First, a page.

Yellowing, flower/pod drops - What am I doing wrong?

cjohansenMay 20, 2013

My plants have been doing good for a while, but lately it's started to look a bit sad. I've been thinking that it's just the overdue transplant that's to blame - plants are crowded in under my lights, too big to get proper light all over, root bound and so on. However, I do keep some on the windowsill as well, where there's good lighting, but these plants also seem to be plagued. So, I'm wondering if I'm doing something wrong. Here's the symptoms I'm seeing:

  • Yellow leaves - Mostly the lower foliage, but some plants have yellow leaves all over

  • Leaves dropping - After turning yellow, leaves typically drop

  • Flower drops My plants are dropping a lot of flowers - most of the new flower growth drops

  • Bud drops The past few days, several plants have dropped small pods, while bigger pods on the same plants have stayed.

  • Brown/wilted spots on leaves Some plants have developed brown/wilted spots on leaves, which eventually turn yellow and fall off

Generally, it feels like my plants are a bit stressed, but I'm not sure exactly what's wrong? Too much water? Too little? Too little light? Fertilizer issues? Can these be symptoms due to plants being excessively root bound? Many are, but I thought that would only stunt their growth.

Another worrying sign I saw today: One of my finest Habaneros, which is now in a 17 litre pot, is showing lighter colored/slightly yellow new growth. Is it missing some nutrients? (See picture)

Anxious beginner pepper gardener :)

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howelbama(7 NJ)

What are your fertilizing and watering habits?

    Bookmark   May 20, 2013 at 12:48PM
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I've been trying to let plants dry out between waterings, and then soak through. I judge dryness by feeling the top ~inch of dirt and feeling the weight of pots. Plants are currently in 2 liter pots, some in 0.5 liter pots. I water roughly once weekly, the small pots more frequently. When plants are on the windowsill or outside they tend to dry out more often. Lately I may have been watering some plants too often.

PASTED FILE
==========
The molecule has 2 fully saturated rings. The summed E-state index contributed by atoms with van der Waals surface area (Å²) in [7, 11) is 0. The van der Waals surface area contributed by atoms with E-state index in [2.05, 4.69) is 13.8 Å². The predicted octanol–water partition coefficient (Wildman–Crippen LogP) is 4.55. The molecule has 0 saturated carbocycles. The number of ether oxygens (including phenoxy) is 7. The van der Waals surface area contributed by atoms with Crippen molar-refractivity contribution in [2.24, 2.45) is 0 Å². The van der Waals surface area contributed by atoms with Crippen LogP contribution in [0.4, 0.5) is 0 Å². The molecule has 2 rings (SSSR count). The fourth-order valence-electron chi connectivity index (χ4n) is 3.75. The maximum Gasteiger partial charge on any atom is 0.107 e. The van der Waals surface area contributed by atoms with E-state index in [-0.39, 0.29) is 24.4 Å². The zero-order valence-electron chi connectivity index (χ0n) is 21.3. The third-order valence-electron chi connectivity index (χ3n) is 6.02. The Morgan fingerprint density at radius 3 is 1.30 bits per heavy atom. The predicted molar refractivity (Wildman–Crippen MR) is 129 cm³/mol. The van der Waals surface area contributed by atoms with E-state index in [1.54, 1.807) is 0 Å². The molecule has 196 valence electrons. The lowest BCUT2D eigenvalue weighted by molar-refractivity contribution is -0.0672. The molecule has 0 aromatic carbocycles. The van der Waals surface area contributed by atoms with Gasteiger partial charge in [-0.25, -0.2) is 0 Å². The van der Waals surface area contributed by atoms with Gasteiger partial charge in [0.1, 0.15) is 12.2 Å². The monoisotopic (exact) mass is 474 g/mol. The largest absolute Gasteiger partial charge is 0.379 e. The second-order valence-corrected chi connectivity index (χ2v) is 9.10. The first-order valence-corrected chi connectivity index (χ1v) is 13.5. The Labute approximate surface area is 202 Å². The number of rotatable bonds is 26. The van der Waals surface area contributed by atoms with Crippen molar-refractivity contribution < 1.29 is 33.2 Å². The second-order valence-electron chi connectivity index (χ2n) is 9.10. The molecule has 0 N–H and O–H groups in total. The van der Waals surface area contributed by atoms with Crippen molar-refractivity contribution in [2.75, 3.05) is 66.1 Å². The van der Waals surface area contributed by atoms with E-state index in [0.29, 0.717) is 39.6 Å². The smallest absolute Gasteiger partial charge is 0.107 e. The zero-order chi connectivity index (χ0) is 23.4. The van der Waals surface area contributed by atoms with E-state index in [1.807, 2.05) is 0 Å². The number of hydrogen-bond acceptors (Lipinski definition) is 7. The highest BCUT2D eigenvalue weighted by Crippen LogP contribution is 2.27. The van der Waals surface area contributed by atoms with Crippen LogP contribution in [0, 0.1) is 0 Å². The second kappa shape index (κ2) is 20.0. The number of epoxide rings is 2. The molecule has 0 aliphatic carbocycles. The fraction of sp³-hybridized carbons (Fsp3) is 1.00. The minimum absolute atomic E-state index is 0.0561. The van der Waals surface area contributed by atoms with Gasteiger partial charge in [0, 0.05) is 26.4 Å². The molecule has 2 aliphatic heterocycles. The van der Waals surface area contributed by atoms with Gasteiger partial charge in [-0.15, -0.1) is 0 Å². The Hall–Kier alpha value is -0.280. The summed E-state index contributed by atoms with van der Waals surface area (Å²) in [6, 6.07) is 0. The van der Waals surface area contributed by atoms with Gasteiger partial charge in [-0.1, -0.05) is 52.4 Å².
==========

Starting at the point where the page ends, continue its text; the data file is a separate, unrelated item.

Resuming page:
I don't really have a system for fertilizing. I've been giving them some organic fertilizer, 8.0-2.0-6.0 4ml/1l, roughly weekly (i.e. more or less every watering). Since a couple of weeks ago I've been giving them some organic tomato feed, 3.0-1.0-2.0 4ml/1l, roughly every other watering or so.


Plants are in peat based potting mix with some vermiculite mixed in for aeration.

    Bookmark   May 20, 2013 at 1:53PM
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howelbama(7 NJ)

Your watering habits seem ok, but FYI peat and vermiculite are both generally used to increase water retention... Perlite does a much better job of aeration than vermiculite.

The plants don't look too bad in the pics, so you may be worrying a bit more than you need to.

Organic fertilizer takes time to break down and become available to the plant, which also requires a good soil food web to do so. Containers do not support a strong soil food web, so organics are tricky in them.

What zone are you in?

Do you plan on puttng them outside, side lighting through a window does not do much for plants even with the supplemental overhead lights. Unless you are talking about a serious lighting setup.

I think lighting may be your biggest chanllenge...

Hopefully others will chime in with some additional thoughts for you.

    Bookmark   May 20, 2013 at 2:51PM
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Thanks for your input. Sounds like lighting probably is the biggest issue. In my experience, the plants have responded well to sunlight on the windowsill, but obviously it doesn't get all the plants etc.

I was wrong about the Vermiculite - I am actually using Perlite :)

I'm hardening off the plants now, aiming for planting out next weekend. I've built a raised bed for ~40 of them, and then I'm keeping another 12 in 12l and 17l containers. The raised bed and outside containers will be using a mix of garden soil/top soil and compost.

Is it right that yellow leaves never recovers? If so, I guess I can help the plants avoid wasting energy by pruning bad leaves.

    Bookmark   May 20, 2013 at 3:08PM
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Probably container size. Since you're planting next week, you should be ok.